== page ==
Included in the price you pay – fuel duty is an excise tax applied to the sale of diesel and petrol and other fuels (not electricity). As you can imagine, fuel duty is a significant source of revenue for HM Treasury. As drivers shift to electric cars and move away from fuel, in the future, it’s likely the government will introduce alternative tax measure to EVs to recover the tax yield reduction.

Road tax for Battery Electric Vehicles (BEVs)

As mentioned above, you don’t have to pay road tax for electric cars, aka battery electric vehicles. We’re saying it again because it’s another selling point for EVs that’s worth stating twice. Again, take note, you must still tax your vehicle – you just don’t have to pay anything to do it.

Road tax for Hybrids and Plug-in Hybrid Vehicles

Depending on the CO2 emissions (see the table above), the first year of road tax for plug-in hybrids and hybrids will typically cost drivers anywhere from £0 to around £105 – again, depending on their CO2 emissions. The following years for all hybrids will then be charged at the standard rate of £145 per year.

For example, if you bought a new, entry-level Toyota Prius hybrid you’d pay £130 for the first year of tax as this model produces 94g/km of CO2 emissions. The following tax payments would be at the standard rate of £145. If you bought the Prius PHEV model, you’d make more tax savings as its CO2 figures are only 28g/km – meaning it’d be free to tax in the first year.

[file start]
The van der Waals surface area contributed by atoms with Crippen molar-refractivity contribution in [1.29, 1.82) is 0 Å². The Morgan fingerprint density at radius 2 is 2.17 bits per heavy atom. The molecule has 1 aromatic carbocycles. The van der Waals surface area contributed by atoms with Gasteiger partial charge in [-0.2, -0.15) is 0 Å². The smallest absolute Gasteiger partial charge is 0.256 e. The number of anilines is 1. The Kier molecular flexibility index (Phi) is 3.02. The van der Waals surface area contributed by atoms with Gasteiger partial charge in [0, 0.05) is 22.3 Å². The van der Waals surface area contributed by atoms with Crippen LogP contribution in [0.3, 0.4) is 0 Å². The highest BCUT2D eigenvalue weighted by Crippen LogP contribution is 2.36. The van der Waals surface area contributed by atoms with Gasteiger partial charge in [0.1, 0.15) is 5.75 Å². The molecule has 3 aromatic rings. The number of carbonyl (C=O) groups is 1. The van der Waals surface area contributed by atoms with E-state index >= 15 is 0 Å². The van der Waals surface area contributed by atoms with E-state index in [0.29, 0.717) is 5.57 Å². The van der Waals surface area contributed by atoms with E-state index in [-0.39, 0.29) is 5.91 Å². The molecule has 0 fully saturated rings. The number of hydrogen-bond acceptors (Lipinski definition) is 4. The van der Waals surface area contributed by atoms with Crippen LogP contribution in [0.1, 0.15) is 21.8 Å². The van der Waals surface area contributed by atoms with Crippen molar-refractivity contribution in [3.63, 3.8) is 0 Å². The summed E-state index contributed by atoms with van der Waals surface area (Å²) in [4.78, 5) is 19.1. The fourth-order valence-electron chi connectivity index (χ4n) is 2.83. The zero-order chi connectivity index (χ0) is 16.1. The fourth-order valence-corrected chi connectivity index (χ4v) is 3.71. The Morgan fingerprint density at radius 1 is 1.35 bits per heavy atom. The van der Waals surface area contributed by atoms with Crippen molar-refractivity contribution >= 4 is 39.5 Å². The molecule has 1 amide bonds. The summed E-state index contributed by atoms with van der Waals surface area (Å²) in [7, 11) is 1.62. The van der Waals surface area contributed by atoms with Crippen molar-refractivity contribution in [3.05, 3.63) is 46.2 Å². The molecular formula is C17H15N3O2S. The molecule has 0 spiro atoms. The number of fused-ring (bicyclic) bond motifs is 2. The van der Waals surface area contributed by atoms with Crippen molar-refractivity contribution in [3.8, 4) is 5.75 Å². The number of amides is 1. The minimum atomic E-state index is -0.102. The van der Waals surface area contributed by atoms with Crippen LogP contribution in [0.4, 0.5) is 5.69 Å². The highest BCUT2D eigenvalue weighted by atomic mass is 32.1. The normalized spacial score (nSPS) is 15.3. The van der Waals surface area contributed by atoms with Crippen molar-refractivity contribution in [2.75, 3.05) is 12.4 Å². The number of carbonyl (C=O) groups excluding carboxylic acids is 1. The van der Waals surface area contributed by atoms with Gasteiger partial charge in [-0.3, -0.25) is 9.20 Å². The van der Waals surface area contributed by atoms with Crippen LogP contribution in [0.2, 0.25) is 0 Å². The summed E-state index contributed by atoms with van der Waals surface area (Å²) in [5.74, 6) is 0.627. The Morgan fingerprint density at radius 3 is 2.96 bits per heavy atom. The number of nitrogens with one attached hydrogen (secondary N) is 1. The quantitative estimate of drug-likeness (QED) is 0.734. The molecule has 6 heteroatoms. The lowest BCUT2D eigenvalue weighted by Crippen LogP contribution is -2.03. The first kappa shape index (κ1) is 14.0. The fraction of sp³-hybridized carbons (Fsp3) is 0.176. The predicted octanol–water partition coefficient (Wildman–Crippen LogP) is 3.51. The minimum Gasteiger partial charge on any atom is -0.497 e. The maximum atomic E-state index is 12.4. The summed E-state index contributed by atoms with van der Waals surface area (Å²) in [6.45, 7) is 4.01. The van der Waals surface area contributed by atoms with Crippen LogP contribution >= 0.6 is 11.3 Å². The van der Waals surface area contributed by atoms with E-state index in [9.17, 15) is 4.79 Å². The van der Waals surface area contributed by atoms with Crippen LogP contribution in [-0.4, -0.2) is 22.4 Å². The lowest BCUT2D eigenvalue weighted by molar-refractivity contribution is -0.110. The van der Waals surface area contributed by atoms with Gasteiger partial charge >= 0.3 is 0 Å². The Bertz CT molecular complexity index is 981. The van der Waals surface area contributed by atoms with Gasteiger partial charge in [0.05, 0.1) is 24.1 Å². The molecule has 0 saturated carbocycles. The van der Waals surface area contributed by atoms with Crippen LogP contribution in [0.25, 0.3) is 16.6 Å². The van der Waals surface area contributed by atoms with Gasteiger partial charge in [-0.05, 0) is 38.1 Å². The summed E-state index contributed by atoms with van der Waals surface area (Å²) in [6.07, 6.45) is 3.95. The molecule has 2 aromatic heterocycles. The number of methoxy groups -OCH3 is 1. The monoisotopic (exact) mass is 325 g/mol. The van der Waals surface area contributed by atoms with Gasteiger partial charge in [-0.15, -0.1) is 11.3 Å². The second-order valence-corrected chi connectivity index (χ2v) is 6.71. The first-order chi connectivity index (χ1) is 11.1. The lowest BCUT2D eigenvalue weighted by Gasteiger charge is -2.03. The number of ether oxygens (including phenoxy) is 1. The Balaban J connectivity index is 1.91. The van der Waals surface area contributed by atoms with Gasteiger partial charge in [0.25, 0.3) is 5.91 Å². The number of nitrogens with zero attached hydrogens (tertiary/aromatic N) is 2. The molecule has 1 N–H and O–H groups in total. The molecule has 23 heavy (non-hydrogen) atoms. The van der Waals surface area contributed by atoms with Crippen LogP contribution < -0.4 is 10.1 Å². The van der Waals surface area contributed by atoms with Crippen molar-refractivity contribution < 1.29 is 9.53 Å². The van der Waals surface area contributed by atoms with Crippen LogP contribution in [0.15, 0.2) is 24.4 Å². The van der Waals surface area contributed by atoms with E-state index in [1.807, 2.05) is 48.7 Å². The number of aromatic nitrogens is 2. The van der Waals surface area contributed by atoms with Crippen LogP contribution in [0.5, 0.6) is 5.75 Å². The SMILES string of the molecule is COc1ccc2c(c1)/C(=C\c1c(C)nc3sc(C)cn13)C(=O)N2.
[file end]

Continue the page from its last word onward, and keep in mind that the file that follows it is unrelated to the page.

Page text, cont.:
Photo by Fernando Marques on Unsplash

Tax benefits of electric vehicles

Electric car tax benefits can help save money, making EVs a more enticing offer. And electric vehicles come with a number of tax incentives thanks to their zero CO2 emissions. The main benefits include:

1. Vehicle excise duty

Not having to pay vehicle excise duty is the first benefit of owning an electric car. But there are other benefits too. Read on to find out more.

2. EV Congestion charge exemptions

All fully-electric cars are exempt from the London Congestion Charge Zone and London’s Ultra Low Emission Zone (ULEZ). If you live in London, this point alone could save you thousands of pounds a year. Take note, however, this will only last until December 25, 2025 where upon the exemption will be dropped and EVs will be subject to the charges.

3. PI ID / Class IA national insurance

For businesses, employers pay less National Insurance Contributions (NICs) when they provide employees with electric vehicles and low-emission plug-in hybrids. Why? Because Class 1 NICs for company cars are calculated using official CO2 emissions.

4. Capital allowances on electric cars

Businesses can reclaim the full cost of one electric car as a capital allowance (see: gov.uk’s Capital Allowances). Furthermore, a business can claim grants for installing chargers through the Workplace Charging Scheme.

5. Government grants